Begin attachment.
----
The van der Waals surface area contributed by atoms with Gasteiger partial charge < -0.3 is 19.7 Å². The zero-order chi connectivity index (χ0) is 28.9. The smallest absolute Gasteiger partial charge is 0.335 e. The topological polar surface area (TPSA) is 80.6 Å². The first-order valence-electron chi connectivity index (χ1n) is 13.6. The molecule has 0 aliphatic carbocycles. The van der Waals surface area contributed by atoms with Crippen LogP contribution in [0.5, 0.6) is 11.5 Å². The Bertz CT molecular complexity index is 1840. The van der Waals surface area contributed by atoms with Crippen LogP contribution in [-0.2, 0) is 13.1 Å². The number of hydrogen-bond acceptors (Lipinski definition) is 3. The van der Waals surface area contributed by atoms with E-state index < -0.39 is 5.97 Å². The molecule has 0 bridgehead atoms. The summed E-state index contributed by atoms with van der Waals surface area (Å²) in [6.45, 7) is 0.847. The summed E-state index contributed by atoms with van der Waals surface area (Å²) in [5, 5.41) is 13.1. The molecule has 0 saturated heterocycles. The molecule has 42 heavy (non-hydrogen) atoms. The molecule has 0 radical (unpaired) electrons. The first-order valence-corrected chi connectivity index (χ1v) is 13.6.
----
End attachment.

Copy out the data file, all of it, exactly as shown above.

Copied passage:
The van der Waals surface area contributed by atoms with Gasteiger partial charge < -0.3 is 19.7 Å². The zero-order chi connectivity index (χ0) is 28.9. The smallest absolute Gasteiger partial charge is 0.335 e. The topological polar surface area (TPSA) is 80.6 Å². The first-order valence-electron chi connectivity index (χ1n) is 13.6. The molecule has 0 aliphatic carbocycles. The van der Waals surface area contributed by atoms with Crippen LogP contribution in [0.5, 0.6) is 11.5 Å². The Bertz CT molecular complexity index is 1840. The van der Waals surface area contributed by atoms with Crippen LogP contribution in [-0.2, 0) is 13.1 Å². The number of hydrogen-bond acceptors (Lipinski definition) is 3. The van der Waals surface area contributed by atoms with E-state index < -0.39 is 5.97 Å². The molecule has 0 bridgehead atoms. The summed E-state index contributed by atoms with van der Waals surface area (Å²) in [6.45, 7) is 0.847. The summed E-state index contributed by atoms with van der Waals surface area (Å²) in [5, 5.41) is 13.1. The molecule has 0 saturated heterocycles. The molecule has 42 heavy (non-hydrogen) atoms. The molecule has 0 radical (unpaired) electrons. The first-order valence-corrected chi connectivity index (χ1v) is 13.6.